My experience was a little different. I got my first RA position through networking. I was attending an event and a friend introduced me to the professor who was looking for students to work for him.

The second was through writing cold emails to professors expressing my interest in working with them. I wrote to 40 professors, who I knew were taking courses I found interesting. A few of them responded and asked me to interview with them. Finally, Prof. Zytnick offered me a position. I worked for him through the year and it was an amazing experience.

The Centre for Transnational Law and Business was looking for Research Fellows and considering the kind of work they had done in the past, I applied for it and got selected.

In the Spring semester, Prof. Zytnick had put me on a big project which required me to work everyday. There was no pressure from his side and he let me decide the pace of the project but I enjoyed it so much, I made an effort to take time out everyday. Some days were tricky but I enjoyed what I was doing so it never felt like a burden.

Looking back, what have been some of the most rewarding aspects of the GULC LLM? Conversely, was there anything about the LLM experience that you wished you had known before applying?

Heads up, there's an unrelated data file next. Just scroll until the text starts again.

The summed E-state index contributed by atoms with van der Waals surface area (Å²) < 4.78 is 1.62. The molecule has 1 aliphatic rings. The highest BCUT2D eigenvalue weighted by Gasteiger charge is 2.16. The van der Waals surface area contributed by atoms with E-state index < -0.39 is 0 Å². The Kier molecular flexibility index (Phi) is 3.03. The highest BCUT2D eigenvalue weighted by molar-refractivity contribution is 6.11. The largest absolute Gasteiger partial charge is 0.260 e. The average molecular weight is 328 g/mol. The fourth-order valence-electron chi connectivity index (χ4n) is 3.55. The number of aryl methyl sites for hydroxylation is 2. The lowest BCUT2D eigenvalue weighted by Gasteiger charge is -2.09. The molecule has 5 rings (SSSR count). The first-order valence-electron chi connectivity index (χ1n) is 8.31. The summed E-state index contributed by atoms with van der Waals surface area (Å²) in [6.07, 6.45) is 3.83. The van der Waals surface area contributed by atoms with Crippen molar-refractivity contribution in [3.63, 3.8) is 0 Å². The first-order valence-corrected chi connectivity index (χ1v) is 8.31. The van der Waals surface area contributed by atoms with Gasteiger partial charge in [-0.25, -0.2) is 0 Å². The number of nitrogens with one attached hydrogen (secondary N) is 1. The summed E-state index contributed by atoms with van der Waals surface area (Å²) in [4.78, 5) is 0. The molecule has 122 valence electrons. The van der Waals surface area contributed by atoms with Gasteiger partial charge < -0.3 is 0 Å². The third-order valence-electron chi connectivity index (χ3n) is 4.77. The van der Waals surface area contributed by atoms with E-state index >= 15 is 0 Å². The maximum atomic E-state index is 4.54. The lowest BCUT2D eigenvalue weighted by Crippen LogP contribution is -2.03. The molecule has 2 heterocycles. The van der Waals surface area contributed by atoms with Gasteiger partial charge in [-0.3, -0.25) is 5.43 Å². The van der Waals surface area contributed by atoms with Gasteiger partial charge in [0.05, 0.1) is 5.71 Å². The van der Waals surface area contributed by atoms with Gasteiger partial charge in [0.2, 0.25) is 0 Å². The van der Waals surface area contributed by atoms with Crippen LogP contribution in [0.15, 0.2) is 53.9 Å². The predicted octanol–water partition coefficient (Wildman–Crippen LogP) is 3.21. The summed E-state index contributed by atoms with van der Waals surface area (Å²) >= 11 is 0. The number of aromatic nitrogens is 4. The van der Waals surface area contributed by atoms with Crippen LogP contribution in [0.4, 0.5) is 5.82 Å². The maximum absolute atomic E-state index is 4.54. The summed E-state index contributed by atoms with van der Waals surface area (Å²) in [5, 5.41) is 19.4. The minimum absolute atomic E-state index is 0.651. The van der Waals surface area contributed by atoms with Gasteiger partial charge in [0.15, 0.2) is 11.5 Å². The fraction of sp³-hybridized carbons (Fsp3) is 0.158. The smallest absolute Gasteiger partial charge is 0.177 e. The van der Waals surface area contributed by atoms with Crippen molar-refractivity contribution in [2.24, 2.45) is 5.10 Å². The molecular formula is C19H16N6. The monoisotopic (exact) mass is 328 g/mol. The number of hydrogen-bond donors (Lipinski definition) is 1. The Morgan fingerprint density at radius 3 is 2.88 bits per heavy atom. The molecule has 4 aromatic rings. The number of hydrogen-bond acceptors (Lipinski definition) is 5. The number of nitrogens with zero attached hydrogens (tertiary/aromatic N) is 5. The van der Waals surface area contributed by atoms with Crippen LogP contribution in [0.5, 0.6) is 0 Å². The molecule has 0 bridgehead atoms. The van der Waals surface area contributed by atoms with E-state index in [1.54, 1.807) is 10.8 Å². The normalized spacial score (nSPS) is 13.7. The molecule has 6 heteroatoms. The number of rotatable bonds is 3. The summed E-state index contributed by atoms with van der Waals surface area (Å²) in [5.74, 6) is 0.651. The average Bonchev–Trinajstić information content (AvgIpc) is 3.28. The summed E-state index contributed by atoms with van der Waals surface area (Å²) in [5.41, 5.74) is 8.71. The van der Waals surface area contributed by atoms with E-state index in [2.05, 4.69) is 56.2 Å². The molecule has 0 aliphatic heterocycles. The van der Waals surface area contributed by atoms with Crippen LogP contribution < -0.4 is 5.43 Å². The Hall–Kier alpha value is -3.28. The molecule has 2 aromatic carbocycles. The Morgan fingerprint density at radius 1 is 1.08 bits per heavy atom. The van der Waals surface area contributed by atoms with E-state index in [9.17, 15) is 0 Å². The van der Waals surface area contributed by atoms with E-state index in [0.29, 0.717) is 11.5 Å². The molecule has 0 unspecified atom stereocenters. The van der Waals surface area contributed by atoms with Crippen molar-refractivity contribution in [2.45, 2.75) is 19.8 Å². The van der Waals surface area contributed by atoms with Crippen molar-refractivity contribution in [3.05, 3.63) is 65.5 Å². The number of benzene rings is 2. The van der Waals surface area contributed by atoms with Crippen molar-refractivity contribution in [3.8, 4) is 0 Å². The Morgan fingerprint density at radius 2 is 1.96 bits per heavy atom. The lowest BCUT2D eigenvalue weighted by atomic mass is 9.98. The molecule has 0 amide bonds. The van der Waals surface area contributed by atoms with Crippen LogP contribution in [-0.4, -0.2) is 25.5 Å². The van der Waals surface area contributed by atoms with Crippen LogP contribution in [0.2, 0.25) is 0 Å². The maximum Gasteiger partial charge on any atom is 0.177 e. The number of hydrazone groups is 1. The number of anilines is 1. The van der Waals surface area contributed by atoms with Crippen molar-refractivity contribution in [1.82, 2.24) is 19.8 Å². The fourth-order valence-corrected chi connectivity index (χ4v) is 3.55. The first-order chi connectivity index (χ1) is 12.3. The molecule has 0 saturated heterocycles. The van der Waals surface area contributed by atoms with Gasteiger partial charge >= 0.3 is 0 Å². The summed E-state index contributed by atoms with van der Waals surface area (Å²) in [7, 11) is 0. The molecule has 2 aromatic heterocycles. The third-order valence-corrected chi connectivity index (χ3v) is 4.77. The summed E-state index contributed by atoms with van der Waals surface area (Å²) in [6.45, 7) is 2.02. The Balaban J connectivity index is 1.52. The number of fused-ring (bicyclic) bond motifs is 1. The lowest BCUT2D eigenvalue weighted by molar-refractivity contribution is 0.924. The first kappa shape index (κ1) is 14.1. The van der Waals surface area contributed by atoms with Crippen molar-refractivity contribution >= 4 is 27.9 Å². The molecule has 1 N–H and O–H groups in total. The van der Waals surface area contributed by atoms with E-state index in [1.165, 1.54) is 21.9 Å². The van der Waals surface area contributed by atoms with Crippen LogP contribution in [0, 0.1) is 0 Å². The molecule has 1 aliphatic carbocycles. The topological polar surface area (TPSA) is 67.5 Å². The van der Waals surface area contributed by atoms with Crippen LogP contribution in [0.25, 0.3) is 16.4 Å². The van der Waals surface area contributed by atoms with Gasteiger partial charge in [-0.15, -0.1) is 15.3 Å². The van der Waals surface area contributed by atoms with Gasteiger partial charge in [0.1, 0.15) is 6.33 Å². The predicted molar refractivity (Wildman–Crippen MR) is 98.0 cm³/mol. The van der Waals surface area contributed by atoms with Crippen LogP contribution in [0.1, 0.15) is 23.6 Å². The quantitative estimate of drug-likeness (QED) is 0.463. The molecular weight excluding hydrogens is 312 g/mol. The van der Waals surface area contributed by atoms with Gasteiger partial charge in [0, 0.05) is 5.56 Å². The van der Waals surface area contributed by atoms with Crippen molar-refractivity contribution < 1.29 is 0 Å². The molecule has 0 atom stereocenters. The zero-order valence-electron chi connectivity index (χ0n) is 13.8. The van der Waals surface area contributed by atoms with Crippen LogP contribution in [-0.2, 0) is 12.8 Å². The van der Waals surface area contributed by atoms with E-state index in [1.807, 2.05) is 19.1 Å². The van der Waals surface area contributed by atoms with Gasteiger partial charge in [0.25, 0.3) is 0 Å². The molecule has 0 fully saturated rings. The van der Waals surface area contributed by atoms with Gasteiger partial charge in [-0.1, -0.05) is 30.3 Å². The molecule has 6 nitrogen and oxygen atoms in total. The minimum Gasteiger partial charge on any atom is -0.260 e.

GULC made learning really fun. The classes were interactive and required us to use class learning and common sense to solve problems. The professors were more than happy to guide and help. Also, the cohort was diverse and interacting with people from different jurisdictions and culture definitely expanded my horizon.

I wish I had a better idea of how fast paced and power packed the whole year is. There was always something happening and some days it felt impossible to keep up. But I was lucky to have found like minded people who helped me sail through the year.

I am sure you get asked this a lot but what is your reading of the employment opportunities in the US when it comes to the foreign trained lawyer?

It is an uphill task for a foreign trained lawyer to get a job in US firms, especially if you are an Indian. People are unaware about the Indian legal system and visa process scares everyone off. Networking is the key, and even after networking extensively things might not work out.

You need to decide the objective of your job search before you start it. If the objective is to find ‘a’ job in the US, and practice area is not something you are really fussed about, I would suggest exploring job opportunities in taxation, policy space and international organisations.

Lastly, any advice for the Indian law graduate who is considering a master’s abroad? 

If you wish to pursue master’s abroad, please go ahead and do it. It is an investment in your future and the experience is unparalleled. Do reach out to people who have done it before to get an idea of what it actually entails and have realistic expectations from the year.

Your LLM year is what you make of it. So do not follow the herd and do what works for you.